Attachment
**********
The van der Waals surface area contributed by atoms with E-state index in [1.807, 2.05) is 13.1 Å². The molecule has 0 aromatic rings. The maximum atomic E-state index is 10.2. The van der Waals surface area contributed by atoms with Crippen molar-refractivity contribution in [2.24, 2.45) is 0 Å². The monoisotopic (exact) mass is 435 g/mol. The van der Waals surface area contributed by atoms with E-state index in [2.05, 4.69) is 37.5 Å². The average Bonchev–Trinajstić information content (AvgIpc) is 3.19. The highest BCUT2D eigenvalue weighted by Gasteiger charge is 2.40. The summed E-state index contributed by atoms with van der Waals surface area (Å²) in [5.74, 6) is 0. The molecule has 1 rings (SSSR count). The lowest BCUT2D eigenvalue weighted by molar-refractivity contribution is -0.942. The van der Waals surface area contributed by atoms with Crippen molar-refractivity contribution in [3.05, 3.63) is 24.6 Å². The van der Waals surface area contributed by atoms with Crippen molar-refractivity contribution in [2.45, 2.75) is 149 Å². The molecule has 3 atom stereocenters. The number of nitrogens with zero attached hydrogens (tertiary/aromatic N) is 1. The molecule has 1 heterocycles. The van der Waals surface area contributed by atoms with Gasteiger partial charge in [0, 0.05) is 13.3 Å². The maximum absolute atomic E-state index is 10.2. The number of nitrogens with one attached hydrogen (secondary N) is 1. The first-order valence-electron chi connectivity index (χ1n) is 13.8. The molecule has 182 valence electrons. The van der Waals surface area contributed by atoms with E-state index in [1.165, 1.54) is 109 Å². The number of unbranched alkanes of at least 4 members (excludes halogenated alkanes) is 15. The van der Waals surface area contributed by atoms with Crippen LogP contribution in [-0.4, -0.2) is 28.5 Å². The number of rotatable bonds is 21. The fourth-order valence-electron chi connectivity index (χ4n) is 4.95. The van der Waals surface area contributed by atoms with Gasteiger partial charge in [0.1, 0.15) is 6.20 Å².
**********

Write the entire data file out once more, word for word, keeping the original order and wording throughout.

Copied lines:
The van der Waals surface area contributed by atoms with E-state index in [1.807, 2.05) is 13.1 Å². The molecule has 0 aromatic rings. The maximum atomic E-state index is 10.2. The van der Waals surface area contributed by atoms with Crippen molar-refractivity contribution in [2.24, 2.45) is 0 Å². The monoisotopic (exact) mass is 435 g/mol. The van der Waals surface area contributed by atoms with E-state index in [2.05, 4.69) is 37.5 Å². The average Bonchev–Trinajstić information content (AvgIpc) is 3.19. The highest BCUT2D eigenvalue weighted by Gasteiger charge is 2.40. The summed E-state index contributed by atoms with van der Waals surface area (Å²) in [5.74, 6) is 0. The molecule has 1 rings (SSSR count). The lowest BCUT2D eigenvalue weighted by molar-refractivity contribution is -0.942. The van der Waals surface area contributed by atoms with Crippen molar-refractivity contribution in [3.05, 3.63) is 24.6 Å². The van der Waals surface area contributed by atoms with Crippen molar-refractivity contribution in [2.45, 2.75) is 149 Å². The molecule has 3 atom stereocenters. The number of nitrogens with zero attached hydrogens (tertiary/aromatic N) is 1. The molecule has 1 heterocycles. The van der Waals surface area contributed by atoms with Gasteiger partial charge in [0, 0.05) is 13.3 Å². The maximum absolute atomic E-state index is 10.2. The number of nitrogens with one attached hydrogen (secondary N) is 1. The first-order valence-electron chi connectivity index (χ1n) is 13.8. The molecule has 182 valence electrons. The van der Waals surface area contributed by atoms with E-state index in [1.165, 1.54) is 109 Å². The number of unbranched alkanes of at least 4 members (excludes halogenated alkanes) is 15. The van der Waals surface area contributed by atoms with Crippen LogP contribution in [-0.4, -0.2) is 28.5 Å². The number of rotatable bonds is 21. The fourth-order valence-electron chi connectivity index (χ4n) is 4.95. The van der Waals surface area contributed by atoms with Gasteiger partial charge in [0.1, 0.15) is 6.20 Å².